By Jon Hilkevitch
May 23, 2010
Whoever thought that talking on a cell phone while driving would be
considered a public service?
But that will be the case in one respect starting within the next few
weeks on the Eisenhower Expressway, where travel times have soared since
a resurfacing project began this spring between Thorndale Avenue in the
western suburbs and the Circle Interchange near downtown Chicago.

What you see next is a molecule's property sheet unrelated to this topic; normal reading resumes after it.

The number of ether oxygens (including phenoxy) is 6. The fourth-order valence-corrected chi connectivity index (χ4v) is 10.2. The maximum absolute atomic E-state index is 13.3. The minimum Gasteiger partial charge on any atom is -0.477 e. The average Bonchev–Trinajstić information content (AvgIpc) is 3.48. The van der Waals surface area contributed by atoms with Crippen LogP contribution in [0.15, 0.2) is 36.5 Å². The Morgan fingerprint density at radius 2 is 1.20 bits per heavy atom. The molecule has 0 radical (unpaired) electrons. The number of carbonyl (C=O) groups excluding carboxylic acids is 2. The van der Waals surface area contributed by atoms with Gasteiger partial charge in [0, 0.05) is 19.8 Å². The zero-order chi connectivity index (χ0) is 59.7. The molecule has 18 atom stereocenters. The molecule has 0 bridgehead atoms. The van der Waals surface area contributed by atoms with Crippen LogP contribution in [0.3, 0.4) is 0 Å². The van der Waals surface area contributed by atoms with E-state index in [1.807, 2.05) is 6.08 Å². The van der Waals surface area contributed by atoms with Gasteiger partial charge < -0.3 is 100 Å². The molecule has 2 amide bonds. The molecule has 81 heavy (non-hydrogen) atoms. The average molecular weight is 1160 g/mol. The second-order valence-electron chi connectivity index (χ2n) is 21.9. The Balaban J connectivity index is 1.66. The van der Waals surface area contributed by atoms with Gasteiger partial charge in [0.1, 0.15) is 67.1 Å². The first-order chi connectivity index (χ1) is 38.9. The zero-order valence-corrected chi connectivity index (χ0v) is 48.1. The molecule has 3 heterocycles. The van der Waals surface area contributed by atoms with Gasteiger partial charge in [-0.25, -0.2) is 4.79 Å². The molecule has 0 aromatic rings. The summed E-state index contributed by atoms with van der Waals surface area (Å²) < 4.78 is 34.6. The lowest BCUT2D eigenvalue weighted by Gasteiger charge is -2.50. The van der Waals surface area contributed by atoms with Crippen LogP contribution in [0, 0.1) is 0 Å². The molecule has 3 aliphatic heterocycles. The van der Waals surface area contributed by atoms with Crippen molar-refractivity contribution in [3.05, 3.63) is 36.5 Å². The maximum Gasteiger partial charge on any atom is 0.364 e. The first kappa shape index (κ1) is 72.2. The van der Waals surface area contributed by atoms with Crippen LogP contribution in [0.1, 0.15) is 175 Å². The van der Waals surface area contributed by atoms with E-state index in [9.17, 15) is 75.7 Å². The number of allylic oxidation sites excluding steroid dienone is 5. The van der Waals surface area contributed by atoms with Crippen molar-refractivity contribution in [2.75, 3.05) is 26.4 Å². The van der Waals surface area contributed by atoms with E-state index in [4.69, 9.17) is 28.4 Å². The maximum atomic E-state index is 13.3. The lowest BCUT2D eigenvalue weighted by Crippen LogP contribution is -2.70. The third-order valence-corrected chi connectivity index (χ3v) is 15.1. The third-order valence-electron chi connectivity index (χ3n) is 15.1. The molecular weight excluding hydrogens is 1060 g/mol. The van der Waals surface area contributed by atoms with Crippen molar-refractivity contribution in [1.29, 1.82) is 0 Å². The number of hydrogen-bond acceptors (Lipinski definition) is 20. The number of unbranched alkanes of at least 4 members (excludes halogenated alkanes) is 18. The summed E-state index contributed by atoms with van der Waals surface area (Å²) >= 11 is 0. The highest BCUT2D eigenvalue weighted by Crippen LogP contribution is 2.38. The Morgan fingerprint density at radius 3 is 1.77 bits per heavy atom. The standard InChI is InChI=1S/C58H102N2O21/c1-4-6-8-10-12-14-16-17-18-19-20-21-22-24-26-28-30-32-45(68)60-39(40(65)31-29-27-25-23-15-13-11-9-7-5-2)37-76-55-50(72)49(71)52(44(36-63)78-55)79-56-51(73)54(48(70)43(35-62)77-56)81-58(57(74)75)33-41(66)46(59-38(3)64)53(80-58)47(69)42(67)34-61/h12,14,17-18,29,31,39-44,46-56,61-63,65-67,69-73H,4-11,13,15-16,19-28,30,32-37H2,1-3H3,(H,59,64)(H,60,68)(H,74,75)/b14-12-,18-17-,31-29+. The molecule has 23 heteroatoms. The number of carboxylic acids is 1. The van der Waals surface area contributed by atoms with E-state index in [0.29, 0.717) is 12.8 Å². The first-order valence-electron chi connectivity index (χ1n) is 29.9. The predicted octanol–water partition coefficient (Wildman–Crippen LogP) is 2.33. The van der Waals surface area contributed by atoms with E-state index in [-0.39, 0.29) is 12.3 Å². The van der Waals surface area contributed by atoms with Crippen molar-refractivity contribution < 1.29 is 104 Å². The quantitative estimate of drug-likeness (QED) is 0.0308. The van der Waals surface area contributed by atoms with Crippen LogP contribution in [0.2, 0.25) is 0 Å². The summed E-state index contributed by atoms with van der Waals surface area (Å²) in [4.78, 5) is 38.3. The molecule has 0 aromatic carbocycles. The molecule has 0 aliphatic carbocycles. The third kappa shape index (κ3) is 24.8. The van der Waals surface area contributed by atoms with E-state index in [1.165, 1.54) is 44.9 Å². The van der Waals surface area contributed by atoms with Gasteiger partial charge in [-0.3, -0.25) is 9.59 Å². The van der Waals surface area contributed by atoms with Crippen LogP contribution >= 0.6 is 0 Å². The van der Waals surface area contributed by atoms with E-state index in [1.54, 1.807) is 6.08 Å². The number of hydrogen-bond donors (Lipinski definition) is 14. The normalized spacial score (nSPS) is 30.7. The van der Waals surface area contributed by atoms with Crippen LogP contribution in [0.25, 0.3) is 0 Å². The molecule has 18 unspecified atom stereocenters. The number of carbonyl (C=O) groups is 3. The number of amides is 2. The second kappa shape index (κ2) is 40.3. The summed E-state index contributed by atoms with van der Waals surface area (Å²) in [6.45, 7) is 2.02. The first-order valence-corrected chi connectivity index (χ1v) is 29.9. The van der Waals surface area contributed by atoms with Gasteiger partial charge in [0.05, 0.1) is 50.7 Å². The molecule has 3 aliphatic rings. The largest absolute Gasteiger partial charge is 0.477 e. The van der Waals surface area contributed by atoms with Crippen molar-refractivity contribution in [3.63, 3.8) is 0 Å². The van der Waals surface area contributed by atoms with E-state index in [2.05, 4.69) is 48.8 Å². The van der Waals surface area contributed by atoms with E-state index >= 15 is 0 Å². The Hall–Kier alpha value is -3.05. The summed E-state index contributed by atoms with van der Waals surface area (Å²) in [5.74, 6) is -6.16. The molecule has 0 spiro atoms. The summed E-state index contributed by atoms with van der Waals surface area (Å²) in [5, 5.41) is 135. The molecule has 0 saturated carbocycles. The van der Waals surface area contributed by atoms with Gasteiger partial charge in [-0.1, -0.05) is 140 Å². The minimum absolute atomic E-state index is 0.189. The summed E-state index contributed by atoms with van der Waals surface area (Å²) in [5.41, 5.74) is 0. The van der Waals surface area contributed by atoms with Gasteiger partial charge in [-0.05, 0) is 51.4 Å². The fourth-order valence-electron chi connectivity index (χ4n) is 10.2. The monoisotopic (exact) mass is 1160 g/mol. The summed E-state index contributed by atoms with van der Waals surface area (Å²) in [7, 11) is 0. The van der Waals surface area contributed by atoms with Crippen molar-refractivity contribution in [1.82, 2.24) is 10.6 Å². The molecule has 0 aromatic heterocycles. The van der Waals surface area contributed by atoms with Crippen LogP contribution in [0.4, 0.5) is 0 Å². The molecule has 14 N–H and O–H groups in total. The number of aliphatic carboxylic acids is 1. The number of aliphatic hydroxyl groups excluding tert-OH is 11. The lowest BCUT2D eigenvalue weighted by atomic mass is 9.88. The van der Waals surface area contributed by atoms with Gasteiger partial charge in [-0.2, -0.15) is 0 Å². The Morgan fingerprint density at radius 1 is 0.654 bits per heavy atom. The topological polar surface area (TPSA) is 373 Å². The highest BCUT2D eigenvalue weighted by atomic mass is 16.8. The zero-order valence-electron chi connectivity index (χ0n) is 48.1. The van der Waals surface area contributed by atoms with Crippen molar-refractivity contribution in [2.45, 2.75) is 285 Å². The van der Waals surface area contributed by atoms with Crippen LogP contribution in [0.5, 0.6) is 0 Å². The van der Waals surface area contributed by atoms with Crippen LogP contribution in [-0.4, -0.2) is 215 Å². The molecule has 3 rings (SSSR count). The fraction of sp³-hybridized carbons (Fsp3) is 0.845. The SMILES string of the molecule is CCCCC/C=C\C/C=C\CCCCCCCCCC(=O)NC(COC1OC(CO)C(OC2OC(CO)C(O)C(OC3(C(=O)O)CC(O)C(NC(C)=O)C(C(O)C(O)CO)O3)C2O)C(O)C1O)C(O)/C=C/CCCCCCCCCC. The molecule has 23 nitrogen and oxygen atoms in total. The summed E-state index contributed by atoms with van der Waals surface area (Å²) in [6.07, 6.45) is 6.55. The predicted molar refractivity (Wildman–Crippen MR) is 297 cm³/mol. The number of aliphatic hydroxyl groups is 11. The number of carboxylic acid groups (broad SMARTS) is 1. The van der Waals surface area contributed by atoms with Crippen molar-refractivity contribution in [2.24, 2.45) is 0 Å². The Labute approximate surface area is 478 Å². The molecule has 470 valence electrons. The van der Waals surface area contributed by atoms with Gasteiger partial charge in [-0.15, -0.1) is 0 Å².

To generate travel-time information on the torn-up highway, the state
has hired a Wisconsin company to monitor signals sent from motorists
using Bluetooth-enabled personal electronic devices such as hands-free
headsets for cell phones, wireless headphones and computer peripherals.
Each device has a unique identification marker that will be tracked
anonymously at various points on the Eisenhower to determine travel
times and pinpoint areas of congestion, according to the Illinois
Department of Transportation.
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